CHAPTER ONE 
INTRODUCTION 
Background information 
The most distinguishing feature between developed and developing countries is the relative poverty rates (Mwabumba, 2013). Poverty rates in developing countries are relatively higher than those in the developed countries. Millions of Africans are born, live and die poor, hungry and malnourished. Most of these unfortunate people live in rural areas and directly or indirectly depend for a large part of their livelihoods on agriculture (Kirsten et al., 2009). The role of agriculture has not been ignored by policy makers across Africa but has consistently recognized its importance to the poor of the continent and has stressed the significance of agriculture to African economies and people (ibid). Despite all these efforts, poverty prevalence in the Sub-Saharan Africa (SSA) still remains deep, pervasive and intractable.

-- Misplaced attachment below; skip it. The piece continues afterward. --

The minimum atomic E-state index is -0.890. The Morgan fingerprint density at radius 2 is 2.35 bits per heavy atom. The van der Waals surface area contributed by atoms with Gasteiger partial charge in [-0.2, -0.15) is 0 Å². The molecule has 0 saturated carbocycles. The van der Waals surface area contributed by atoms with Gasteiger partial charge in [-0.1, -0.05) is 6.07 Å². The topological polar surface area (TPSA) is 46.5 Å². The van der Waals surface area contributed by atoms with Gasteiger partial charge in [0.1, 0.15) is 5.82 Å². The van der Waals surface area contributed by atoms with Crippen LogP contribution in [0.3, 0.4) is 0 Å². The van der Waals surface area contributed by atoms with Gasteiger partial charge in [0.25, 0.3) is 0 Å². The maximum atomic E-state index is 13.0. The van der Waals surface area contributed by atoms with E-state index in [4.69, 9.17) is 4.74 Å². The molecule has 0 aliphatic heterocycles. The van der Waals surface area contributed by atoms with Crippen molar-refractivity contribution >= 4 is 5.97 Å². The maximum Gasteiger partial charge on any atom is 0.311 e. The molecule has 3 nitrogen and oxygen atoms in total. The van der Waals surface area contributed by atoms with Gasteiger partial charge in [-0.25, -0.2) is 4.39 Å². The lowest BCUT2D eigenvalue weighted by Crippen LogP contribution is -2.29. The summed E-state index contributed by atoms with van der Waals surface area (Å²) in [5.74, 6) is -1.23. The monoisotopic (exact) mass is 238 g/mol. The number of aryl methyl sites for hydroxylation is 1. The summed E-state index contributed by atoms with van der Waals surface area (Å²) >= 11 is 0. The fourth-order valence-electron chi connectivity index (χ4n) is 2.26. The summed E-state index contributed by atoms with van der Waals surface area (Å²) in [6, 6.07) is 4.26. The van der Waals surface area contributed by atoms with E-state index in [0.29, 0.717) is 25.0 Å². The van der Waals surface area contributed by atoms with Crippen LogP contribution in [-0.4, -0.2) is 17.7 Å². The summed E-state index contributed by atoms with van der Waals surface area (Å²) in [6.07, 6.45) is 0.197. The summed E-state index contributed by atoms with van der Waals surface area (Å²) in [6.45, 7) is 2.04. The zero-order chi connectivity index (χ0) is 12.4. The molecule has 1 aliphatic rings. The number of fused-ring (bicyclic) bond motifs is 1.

In most African economies, the contribution of agriculture to GDP is significant and directly provides about 70% of employment along with related services. Many countries in the continent have embarked on different structural changes to fight against poverty through investing in agriculture. Some key investments have been geared to the agricultural sector to increase productivity as well as diversify production as part of achieving Millennium development goal one. African agriculture is predominantly rainfed and the changing weather conditions would further exacerbate the poverty situation (Todaro, 2012). It has been argued that one strategy which would be used to mitigate water scarcity is irrigation. Indeed Pinstrup (2011) and (Hussain, 2004), revealed that investing in smallholder irrigation schemes is one of the best strategies to reduce poverty levels given that majority of the population is found in rural areas and derive about 70% of their livelihood from agriculture.